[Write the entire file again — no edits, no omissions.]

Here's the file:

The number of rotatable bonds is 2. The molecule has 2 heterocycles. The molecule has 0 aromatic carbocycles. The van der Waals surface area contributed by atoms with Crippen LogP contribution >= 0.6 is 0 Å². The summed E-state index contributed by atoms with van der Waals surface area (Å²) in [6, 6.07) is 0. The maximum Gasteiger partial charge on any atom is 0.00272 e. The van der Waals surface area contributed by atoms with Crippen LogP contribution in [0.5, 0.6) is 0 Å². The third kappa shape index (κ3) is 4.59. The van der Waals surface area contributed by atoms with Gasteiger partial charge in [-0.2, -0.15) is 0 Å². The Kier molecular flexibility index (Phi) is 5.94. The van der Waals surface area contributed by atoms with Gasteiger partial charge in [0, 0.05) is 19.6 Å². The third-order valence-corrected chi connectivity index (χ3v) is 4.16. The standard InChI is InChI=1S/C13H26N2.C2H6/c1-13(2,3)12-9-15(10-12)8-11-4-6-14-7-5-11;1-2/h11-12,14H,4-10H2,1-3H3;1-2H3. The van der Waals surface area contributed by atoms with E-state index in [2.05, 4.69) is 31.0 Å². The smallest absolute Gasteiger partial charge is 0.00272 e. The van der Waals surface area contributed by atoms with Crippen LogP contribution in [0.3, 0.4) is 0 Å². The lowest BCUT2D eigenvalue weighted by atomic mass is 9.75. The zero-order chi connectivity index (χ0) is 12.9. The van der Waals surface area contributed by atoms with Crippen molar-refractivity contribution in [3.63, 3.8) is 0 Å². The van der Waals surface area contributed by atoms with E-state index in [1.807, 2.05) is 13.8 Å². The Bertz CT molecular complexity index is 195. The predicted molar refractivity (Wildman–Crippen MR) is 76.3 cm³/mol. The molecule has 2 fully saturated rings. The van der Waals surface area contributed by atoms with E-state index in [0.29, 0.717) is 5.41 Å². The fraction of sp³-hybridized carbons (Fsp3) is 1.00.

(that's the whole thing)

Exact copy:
The number of rotatable bonds is 2. The molecule has 2 heterocycles. The molecule has 0 aromatic carbocycles. The van der Waals surface area contributed by atoms with Crippen LogP contribution >= 0.6 is 0 Å². The summed E-state index contributed by atoms with van der Waals surface area (Å²) in [6, 6.07) is 0. The maximum Gasteiger partial charge on any atom is 0.00272 e. The van der Waals surface area contributed by atoms with Crippen LogP contribution in [0.5, 0.6) is 0 Å². The third kappa shape index (κ3) is 4.59. The van der Waals surface area contributed by atoms with Gasteiger partial charge in [-0.2, -0.15) is 0 Å². The Kier molecular flexibility index (Phi) is 5.94. The van der Waals surface area contributed by atoms with Gasteiger partial charge in [0, 0.05) is 19.6 Å². The third-order valence-corrected chi connectivity index (χ3v) is 4.16. The standard InChI is InChI=1S/C13H26N2.C2H6/c1-13(2,3)12-9-15(10-12)8-11-4-6-14-7-5-11;1-2/h11-12,14H,4-10H2,1-3H3;1-2H3. The van der Waals surface area contributed by atoms with E-state index in [2.05, 4.69) is 31.0 Å². The smallest absolute Gasteiger partial charge is 0.00272 e. The van der Waals surface area contributed by atoms with Crippen LogP contribution in [0.3, 0.4) is 0 Å². The lowest BCUT2D eigenvalue weighted by atomic mass is 9.75. The zero-order chi connectivity index (χ0) is 12.9. The van der Waals surface area contributed by atoms with Crippen molar-refractivity contribution in [3.63, 3.8) is 0 Å². The van der Waals surface area contributed by atoms with E-state index in [1.807, 2.05) is 13.8 Å². The Bertz CT molecular complexity index is 195. The predicted molar refractivity (Wildman–Crippen MR) is 76.3 cm³/mol. The molecule has 2 fully saturated rings. The van der Waals surface area contributed by atoms with E-state index in [0.29, 0.717) is 5.41 Å². The fraction of sp³-hybridized carbons (Fsp3) is 1.00.